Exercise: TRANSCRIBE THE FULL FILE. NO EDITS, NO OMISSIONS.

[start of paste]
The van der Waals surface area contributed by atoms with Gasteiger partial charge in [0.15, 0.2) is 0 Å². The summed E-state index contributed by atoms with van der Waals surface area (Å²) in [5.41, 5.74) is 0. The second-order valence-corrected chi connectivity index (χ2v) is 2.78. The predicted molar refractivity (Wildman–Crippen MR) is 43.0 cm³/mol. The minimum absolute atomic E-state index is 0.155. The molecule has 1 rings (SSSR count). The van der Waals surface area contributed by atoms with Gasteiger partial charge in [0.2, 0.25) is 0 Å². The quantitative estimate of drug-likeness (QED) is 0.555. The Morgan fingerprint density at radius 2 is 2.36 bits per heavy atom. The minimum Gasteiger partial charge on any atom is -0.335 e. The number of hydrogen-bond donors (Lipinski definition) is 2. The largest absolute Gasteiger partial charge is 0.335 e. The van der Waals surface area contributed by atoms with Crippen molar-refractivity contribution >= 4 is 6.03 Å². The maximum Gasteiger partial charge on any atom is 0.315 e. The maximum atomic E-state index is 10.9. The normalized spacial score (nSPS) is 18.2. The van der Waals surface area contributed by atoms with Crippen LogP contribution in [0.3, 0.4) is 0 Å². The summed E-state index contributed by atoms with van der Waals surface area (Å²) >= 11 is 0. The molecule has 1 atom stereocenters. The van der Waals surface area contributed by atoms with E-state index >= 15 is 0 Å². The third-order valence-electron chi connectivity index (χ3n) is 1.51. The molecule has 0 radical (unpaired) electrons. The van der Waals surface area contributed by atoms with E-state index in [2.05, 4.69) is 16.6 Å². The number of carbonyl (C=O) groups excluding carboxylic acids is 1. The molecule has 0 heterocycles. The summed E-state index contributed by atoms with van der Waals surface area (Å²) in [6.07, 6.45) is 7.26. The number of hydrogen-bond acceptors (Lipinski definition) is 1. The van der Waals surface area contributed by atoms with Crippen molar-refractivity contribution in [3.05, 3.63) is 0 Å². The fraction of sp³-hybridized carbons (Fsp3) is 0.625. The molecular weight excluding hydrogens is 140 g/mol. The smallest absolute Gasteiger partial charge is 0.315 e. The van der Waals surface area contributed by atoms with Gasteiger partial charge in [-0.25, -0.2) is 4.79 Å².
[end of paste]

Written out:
The van der Waals surface area contributed by atoms with Gasteiger partial charge in [0.15, 0.2) is 0 Å². The summed E-state index contributed by atoms with van der Waals surface area (Å²) in [5.41, 5.74) is 0. The second-order valence-corrected chi connectivity index (χ2v) is 2.78. The predicted molar refractivity (Wildman–Crippen MR) is 43.0 cm³/mol. The minimum absolute atomic E-state index is 0.155. The molecule has 1 rings (SSSR count). The van der Waals surface area contributed by atoms with Gasteiger partial charge in [0.2, 0.25) is 0 Å². The quantitative estimate of drug-likeness (QED) is 0.555. The Morgan fingerprint density at radius 2 is 2.36 bits per heavy atom. The minimum Gasteiger partial charge on any atom is -0.335 e. The number of hydrogen-bond donors (Lipinski definition) is 2. The largest absolute Gasteiger partial charge is 0.335 e. The van der Waals surface area contributed by atoms with Crippen molar-refractivity contribution >= 4 is 6.03 Å². The maximum Gasteiger partial charge on any atom is 0.315 e. The maximum atomic E-state index is 10.9. The normalized spacial score (nSPS) is 18.2. The van der Waals surface area contributed by atoms with Crippen LogP contribution in [0.3, 0.4) is 0 Å². The summed E-state index contributed by atoms with van der Waals surface area (Å²) >= 11 is 0. The molecule has 1 atom stereocenters. The van der Waals surface area contributed by atoms with E-state index >= 15 is 0 Å². The third-order valence-electron chi connectivity index (χ3n) is 1.51. The molecule has 0 radical (unpaired) electrons. The van der Waals surface area contributed by atoms with E-state index in [2.05, 4.69) is 16.6 Å². The number of carbonyl (C=O) groups excluding carboxylic acids is 1. The molecule has 0 heterocycles. The summed E-state index contributed by atoms with van der Waals surface area (Å²) in [6.07, 6.45) is 7.26. The number of hydrogen-bond acceptors (Lipinski definition) is 1. The van der Waals surface area contributed by atoms with Crippen molar-refractivity contribution in [3.05, 3.63) is 0 Å². The fraction of sp³-hybridized carbons (Fsp3) is 0.625. The molecular weight excluding hydrogens is 140 g/mol. The smallest absolute Gasteiger partial charge is 0.315 e. The van der Waals surface area contributed by atoms with Gasteiger partial charge in [-0.25, -0.2) is 4.79 Å².